I have now sat down again and looked at the transcript for the film. Then I noticed the following sentence: SPOCK: The engineering comprehension necessary to artificially create a black hole may suggest an answer. Such technology could theoretically be manipulated to create a tunnel through space-time. Spock separated here between black holes and space-time tunnel. --Mark McWire 13:24, November 29, 2010 (UTC) This means that the tunnel, through Nero and Spock I have traveled, an independent phenomenon, it is certainly incurred in connection with the black hole, but is not a black hole. --Mark McWire 13:27, November 29, 2010 (UTC)

Can I just remind you that this is the discussion page for "temporal rift"? If you want to discuss whether the black hole in Trek'09 was a black hole or not (which your quote really doesn't disprove), please let's have that discussion over at Talk:Black hole. -- Cid Highwind 13:31, November 29, 2010 (UTC)

I'm not saying that it was not a black hole, I say that where Spock and Nero have traveled through a form of "temporal rift" was. This rift was created together with the black hole from the red matter. I think this quote is an indication for this interpretation. --Mark McWire 13:41, November 29, 2010 (UTC)

No. That quote is an indication for one character believing it to be a theoretical possibility that black holes can also be used to travel through time (circumstances permitting). That Spock's explanation meets somewhere in the middle with your assumption of all "tunnels through space-time" being called "temporal rifts" doesn't necessarily make that part a hard fact. -- Cid Highwind 14:09, November 29, 2010 (UTC)

Wrong. Not the black hole but an unspecified space-time tunnel, which is also formed. --Mark McWire 14:25, November 29, 2010 (UTC)

Black hole ≠ Temporal rift. - Archduk3 14:37, November 29, 2010 (UTC)
It may be true that the properties of the black hole depicted in the movie do not conform to real-world physics, but that is simply a fact of life we must deal with as Star Trek fans. Sometimes, the writers get it right, and describe the universe we live in. Other times, they get it completely wrong for the sake of storytelling ("Threshold," anyone)? The fact is, it was only called a black hole in the movie, therefore, calling it a temporal rift, no matter how similar they might seem, would be speculation. -Angry Future Romulan 14:40, November 29, 2010 (UTC)

It was also called space-time tunnel, which is not the same as a black hole. --Mark McWire 16:18, November 29, 2010 (UTC)

I agree that all we can do is speculate. If J.J Abrams had researched further into canon Star Trek, then we may have seen a temporal rift. I think a separate page should be created for the anomaly. --Jmanyc 23:25, November 30, 2010 (UTC)
I disagree. It was called a "black hole," very specifically. -Angry Future Romulan 00:08, December 1, 2010 (UTC)

The only thing we definitely know about black holes and time travel, that the black holes can cause temporal distortion ("Parallax"). If one assumes also that the "Black Star" from TOS says a black hole, that these holes can be uses for a slingshot effect. ("Tomorrow is Yesterday") Therefore I am of the opinion, which is supported by the canon, that the Narada and Spock's space ship traveled through a space-time tunnel, which was just a byproduct of the black hole or the red matter. This space-time tunnel, discussed here, shares the main characteristics of the temporal rift, although he was never called so. The only substantial problem is the lack of mention of the name, required here, why you should just create an article "space-time tunnel". Then reaches a "see also" reference here and in "space-time tunnel". I think most of us can live with it and the Canon is satisfied. At least bring Spock's set enough doubt that the journey is really done by the black hole itself. Rather, it raises the question whether the technology that was used to create the black hole has been manipulated so that a space-time tunnel was being built. He is at the moment absolutely convinced that the black hole was not the reason for this journey, but some form of tunnel through space-time. So why object to the canonical Spock? This canonical sentence creates enough room for a separate article on this tunnel. I therefore agree with the idea of a separate article for this anomaly to the full. --Mark McWire 00:21, December 1, 2010 (UTC)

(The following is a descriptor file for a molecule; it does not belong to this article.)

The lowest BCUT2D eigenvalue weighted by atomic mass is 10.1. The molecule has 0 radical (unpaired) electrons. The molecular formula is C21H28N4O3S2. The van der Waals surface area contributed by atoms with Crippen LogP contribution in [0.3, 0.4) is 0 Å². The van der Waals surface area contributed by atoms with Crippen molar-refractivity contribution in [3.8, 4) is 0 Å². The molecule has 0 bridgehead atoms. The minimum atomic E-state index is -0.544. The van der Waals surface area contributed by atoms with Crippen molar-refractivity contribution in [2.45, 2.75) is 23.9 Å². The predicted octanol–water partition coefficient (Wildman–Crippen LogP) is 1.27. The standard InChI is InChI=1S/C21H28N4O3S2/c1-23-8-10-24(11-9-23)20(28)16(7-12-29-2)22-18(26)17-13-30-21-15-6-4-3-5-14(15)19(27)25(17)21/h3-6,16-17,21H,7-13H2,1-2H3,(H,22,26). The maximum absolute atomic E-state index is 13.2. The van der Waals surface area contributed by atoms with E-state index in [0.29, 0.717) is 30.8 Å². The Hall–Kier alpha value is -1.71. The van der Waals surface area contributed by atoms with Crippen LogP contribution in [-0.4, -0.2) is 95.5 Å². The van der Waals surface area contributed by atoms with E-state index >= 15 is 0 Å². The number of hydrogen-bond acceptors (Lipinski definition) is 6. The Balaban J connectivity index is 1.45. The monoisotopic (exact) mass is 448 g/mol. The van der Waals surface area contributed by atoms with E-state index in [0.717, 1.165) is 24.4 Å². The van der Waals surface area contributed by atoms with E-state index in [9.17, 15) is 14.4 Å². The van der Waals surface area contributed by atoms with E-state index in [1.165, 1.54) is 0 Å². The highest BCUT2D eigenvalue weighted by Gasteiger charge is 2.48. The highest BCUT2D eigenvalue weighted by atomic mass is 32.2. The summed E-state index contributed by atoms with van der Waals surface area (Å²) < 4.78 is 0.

Space Time Tunnel Edit

Since no one has argued in recent days, a sound argument, I have the article "Space time tunnel" created. The lemma is completely canonical, since the term has been so taken up by the alternative Spock, albeit in a hypothetical perspective. --Mark McWire 15:43, December 3, 2010 (UTC)

Well, I think that "stopping to repeat the same point over and over again" does not necessarily equal total acceptance of the other position. Also, I still believe that some earlier assumption about "what might be the case here" should not necessarily lead to an article be written about some generic term as if it was fact. -- Cid Highwind 13:09, December 4, 2010 (UTC)

This term clearly belongs to the Star Trek vocabulary. In dispute is whether Spock says this formulation purely hypothetical or whether it refers to facts. We know from other episodes and the real physics that black holes are dead ends. They themselves are not linked to any other places. So I can only interpret that the space-time tunnel was an unintended side effect that has emerged along with the black hole. In this sense, I formulated the article. There are also existing a ton of space anomalies, which links to other places. I can already ask why the authors have necessarily taken a well-known astronomical phenomenon, which we know that this condition is not exactly fulfilled. My view is thus a compromise between the real physics and botched Canon. --Mark McWire 15:23, December 4, 2010 (UTC)

Around Wikia's network

Random Wiki